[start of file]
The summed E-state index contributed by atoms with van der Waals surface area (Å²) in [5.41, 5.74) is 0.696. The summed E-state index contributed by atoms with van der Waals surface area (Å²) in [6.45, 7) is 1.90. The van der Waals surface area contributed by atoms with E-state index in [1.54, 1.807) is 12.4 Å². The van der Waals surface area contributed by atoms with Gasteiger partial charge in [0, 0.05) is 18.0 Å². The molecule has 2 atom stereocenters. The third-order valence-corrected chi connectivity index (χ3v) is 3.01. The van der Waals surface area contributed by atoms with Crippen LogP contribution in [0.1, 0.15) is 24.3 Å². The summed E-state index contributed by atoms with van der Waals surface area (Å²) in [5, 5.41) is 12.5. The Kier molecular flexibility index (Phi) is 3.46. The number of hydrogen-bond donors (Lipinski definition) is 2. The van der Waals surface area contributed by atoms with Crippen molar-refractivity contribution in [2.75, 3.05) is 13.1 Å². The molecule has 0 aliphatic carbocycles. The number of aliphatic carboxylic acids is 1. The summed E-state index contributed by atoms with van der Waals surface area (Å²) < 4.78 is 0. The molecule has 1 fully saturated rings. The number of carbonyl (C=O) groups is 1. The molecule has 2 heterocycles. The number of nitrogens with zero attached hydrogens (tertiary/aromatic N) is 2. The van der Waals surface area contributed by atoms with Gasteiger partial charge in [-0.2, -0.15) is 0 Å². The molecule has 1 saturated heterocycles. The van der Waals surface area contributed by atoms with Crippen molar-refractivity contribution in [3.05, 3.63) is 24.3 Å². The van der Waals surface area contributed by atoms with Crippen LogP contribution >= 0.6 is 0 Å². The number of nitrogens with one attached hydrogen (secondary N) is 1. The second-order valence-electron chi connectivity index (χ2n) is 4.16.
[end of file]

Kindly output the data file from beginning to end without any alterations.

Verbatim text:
The summed E-state index contributed by atoms with van der Waals surface area (Å²) in [5.41, 5.74) is 0.696. The summed E-state index contributed by atoms with van der Waals surface area (Å²) in [6.45, 7) is 1.90. The van der Waals surface area contributed by atoms with E-state index in [1.54, 1.807) is 12.4 Å². The van der Waals surface area contributed by atoms with Gasteiger partial charge in [0, 0.05) is 18.0 Å². The molecule has 2 atom stereocenters. The third-order valence-corrected chi connectivity index (χ3v) is 3.01. The van der Waals surface area contributed by atoms with Crippen LogP contribution in [0.1, 0.15) is 24.3 Å². The summed E-state index contributed by atoms with van der Waals surface area (Å²) in [5, 5.41) is 12.5. The Kier molecular flexibility index (Phi) is 3.46. The number of hydrogen-bond donors (Lipinski definition) is 2. The van der Waals surface area contributed by atoms with Crippen molar-refractivity contribution in [2.75, 3.05) is 13.1 Å². The molecule has 0 aliphatic carbocycles. The number of aliphatic carboxylic acids is 1. The summed E-state index contributed by atoms with van der Waals surface area (Å²) < 4.78 is 0. The molecule has 1 fully saturated rings. The number of carbonyl (C=O) groups is 1. The molecule has 2 heterocycles. The number of nitrogens with zero attached hydrogens (tertiary/aromatic N) is 2. The van der Waals surface area contributed by atoms with Gasteiger partial charge in [-0.2, -0.15) is 0 Å². The molecule has 1 saturated heterocycles. The van der Waals surface area contributed by atoms with Crippen molar-refractivity contribution in [3.05, 3.63) is 24.3 Å². The van der Waals surface area contributed by atoms with Crippen LogP contribution >= 0.6 is 0 Å². The number of nitrogens with one attached hydrogen (secondary N) is 1. The second-order valence-electron chi connectivity index (χ2n) is 4.16.